IASbaba’s Daily Current Affairs 10th June, 2017

  • June 12, 2017
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IASbaba’s Daily Current Affairs – 10th June 2017




General Studies 3:

  • Issues related to direct and indirect farm subsidies and minimum support prices
  • Inclusive growth and issues arising from it.

General Studies 2:

  • Government policies and interventions for development in various sectors and issues arising out of their design and implementation.
  • Welfare schemes for vulnerable sections of the population by the Centre and States and the performance of these schemes; mechanisms, laws, institutions and bodies constituted for the protection and betterment of these vulnerable sections

Understanding the agitating farmers

In news: Farmers in two of the largest states of Madhya Pradesh and Maharashtra have resorted to agitation. The protests have come soon after the Uttar Pradesh government waived farm loans earlier this year, setting off similar demands in other States. Farmers from Kerala in April, 2017 staged protests at Delhi’s Jantar Mantar carrying skulls of fellow farmers who have committed suicides.

Farmers’ demands:

  • Full waiver of farm loans.
  • Hikes in the minimum support price for agricultural produce.
  • Writing off of pending electricity bills.

Government’s response:
Maharashtra government promised to waive farm loans of small and marginal farmers worth about Rs. 30,000 crore and set up a State commission to look into the matter of raising the MSP for crops. The Chief Minister also promised that buying agricultural produce below their MSP would soon be made a criminal offence.


  • Indian farmers faced two consecutive years of drought in 2014-15 and 2015-16. Such an occurrence — two droughts in a row — only happened five times since 1870, and on three occasions in independent India: The mid-sixties, the mid-eighties and now. Despite this rare farmer tragedy, we did not observe any farmer riots during the recent drought years.
  • More than 5,500 farmer suicides were recorded in 2014 and the figure rose at least 40% in 2015, with Maharashtra contributing the most, according to the National Crime Records Bureau.In Maharashtra, which witnessed the highest number of farmer suicides between 2014 and 2015. Between 2014 and 2015, the state saw an 18 per cent jump — from 2,568 to 3,030.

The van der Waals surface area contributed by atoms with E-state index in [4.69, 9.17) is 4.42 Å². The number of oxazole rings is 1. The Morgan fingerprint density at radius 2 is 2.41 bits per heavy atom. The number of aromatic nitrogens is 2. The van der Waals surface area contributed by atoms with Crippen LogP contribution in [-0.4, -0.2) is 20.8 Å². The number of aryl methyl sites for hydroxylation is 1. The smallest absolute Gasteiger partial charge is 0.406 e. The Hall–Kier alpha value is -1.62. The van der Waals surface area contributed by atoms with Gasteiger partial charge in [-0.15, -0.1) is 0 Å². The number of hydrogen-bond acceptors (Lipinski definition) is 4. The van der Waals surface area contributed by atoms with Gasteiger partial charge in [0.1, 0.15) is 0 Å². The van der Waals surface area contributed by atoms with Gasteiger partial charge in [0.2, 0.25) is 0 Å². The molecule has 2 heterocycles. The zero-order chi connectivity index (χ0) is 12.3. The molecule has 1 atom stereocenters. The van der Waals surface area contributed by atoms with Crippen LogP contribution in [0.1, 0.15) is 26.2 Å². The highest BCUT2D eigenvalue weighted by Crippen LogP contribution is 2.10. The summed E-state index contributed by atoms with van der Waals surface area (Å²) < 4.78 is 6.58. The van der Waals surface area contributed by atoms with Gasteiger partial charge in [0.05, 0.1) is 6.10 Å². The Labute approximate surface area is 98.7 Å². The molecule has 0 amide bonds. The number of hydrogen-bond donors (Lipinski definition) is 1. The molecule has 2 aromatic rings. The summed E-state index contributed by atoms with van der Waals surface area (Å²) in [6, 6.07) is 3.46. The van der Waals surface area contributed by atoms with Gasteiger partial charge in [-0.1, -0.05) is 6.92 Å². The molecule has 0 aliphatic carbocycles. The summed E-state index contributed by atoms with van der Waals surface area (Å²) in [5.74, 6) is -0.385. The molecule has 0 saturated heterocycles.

• The National Crime Records Bureau attributed the reasons to crop failure, failure to sell produce, inability to repay loans, and other non-agriculture factors such as poverty and property disputes.

IASbaba’s Daily Current Affairs 10th June, 2017

Pic credits: http://timesofindia.indiatimes.com/india/farmer-suicides-up-42-between-2014-2015/articleshow/56363591.cms

Why are farmers agitating?

  1. Socio-economic reason:
    The socio-economic explanation is that nobody wants to be a farmer anymore. Because it is unremunerative, and relatively hard physical work. The children of farmers aspire for a well-paying urban job. But the economy is not producing enough jobs to accommodate the migrants from farmer families. This leads to frustration, despair, unrest. Hence, the riots.
  • The rural-urban wage gap is wide at 45%, almost four times that of China. The share of farming in GDP is under 14%, although more than half of India’s 1.25 billion people still depend on it.
  • Demonetisation: The Centre’s decision to demonetise high-value currency notes in November last year came as a severe jolt to farmers as cash is the primary mode of transaction in agriculture sector.
  1. Pricing of agricultural produce:
  • Steep fall in the prices of agricultural goods: The price slump, significantly, has come against the backdrop of a good monsoon that led to a bumper crop. The production of tur dal, for instance, increased five-fold from last year to over 20 lakh tonnes in 2016-17.
  • Irrespective of price fluctuations, MSPs are supposed to enable farmers to sell their produce at remunerative prices. But procurement of crops at MSP by the government has traditionally been low for most crops, except a few staples such as rice and wheat. This has forced distressed farmers to sell their produce at much lower prices, adding to their debt burden.